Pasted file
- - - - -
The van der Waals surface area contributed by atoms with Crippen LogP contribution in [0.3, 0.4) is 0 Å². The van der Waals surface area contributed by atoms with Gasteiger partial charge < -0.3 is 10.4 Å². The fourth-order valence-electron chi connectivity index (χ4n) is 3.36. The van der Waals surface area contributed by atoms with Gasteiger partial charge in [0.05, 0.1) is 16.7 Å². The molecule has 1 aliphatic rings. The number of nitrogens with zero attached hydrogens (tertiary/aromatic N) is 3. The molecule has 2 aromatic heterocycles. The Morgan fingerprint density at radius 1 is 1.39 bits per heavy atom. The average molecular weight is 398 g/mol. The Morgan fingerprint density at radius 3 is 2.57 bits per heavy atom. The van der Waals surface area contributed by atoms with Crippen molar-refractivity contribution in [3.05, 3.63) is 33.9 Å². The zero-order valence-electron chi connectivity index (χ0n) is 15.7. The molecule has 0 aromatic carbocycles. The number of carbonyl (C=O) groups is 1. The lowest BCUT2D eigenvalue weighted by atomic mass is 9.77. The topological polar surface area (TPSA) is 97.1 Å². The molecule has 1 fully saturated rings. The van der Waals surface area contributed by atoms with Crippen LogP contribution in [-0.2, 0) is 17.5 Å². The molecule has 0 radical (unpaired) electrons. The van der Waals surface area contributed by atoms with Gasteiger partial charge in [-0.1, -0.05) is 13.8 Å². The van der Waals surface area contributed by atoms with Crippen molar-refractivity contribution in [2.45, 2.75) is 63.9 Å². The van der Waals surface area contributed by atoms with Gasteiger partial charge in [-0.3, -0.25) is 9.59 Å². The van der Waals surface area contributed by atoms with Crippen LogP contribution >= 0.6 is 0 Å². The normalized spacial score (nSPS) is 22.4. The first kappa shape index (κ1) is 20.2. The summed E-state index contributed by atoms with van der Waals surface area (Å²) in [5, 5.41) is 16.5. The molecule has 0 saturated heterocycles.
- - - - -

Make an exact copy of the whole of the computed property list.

The van der Waals surface area contributed by atoms with Crippen LogP contribution in [0.3, 0.4) is 0 Å². The van der Waals surface area contributed by atoms with Gasteiger partial charge < -0.3 is 10.4 Å². The fourth-order valence-electron chi connectivity index (χ4n) is 3.36. The van der Waals surface area contributed by atoms with Gasteiger partial charge in [0.05, 0.1) is 16.7 Å². The molecule has 1 aliphatic rings. The number of nitrogens with zero attached hydrogens (tertiary/aromatic N) is 3. The molecule has 2 aromatic heterocycles. The Morgan fingerprint density at radius 1 is 1.39 bits per heavy atom. The average molecular weight is 398 g/mol. The Morgan fingerprint density at radius 3 is 2.57 bits per heavy atom. The van der Waals surface area contributed by atoms with Crippen molar-refractivity contribution in [3.05, 3.63) is 33.9 Å². The zero-order valence-electron chi connectivity index (χ0n) is 15.7. The molecule has 0 aromatic carbocycles. The number of carbonyl (C=O) groups is 1. The lowest BCUT2D eigenvalue weighted by atomic mass is 9.77. The topological polar surface area (TPSA) is 97.1 Å². The molecule has 1 fully saturated rings. The van der Waals surface area contributed by atoms with Crippen LogP contribution in [-0.2, 0) is 17.5 Å². The molecule has 0 radical (unpaired) electrons. The van der Waals surface area contributed by atoms with Gasteiger partial charge in [-0.1, -0.05) is 13.8 Å². The van der Waals surface area contributed by atoms with Crippen molar-refractivity contribution in [2.45, 2.75) is 63.9 Å². The van der Waals surface area contributed by atoms with Gasteiger partial charge in [-0.3, -0.25) is 9.59 Å². The van der Waals surface area contributed by atoms with Crippen LogP contribution >= 0.6 is 0 Å². The normalized spacial score (nSPS) is 22.4. The first kappa shape index (κ1) is 20.2. The summed E-state index contributed by atoms with van der Waals surface area (Å²) in [5, 5.41) is 16.5. The molecule has 0 saturated heterocycles.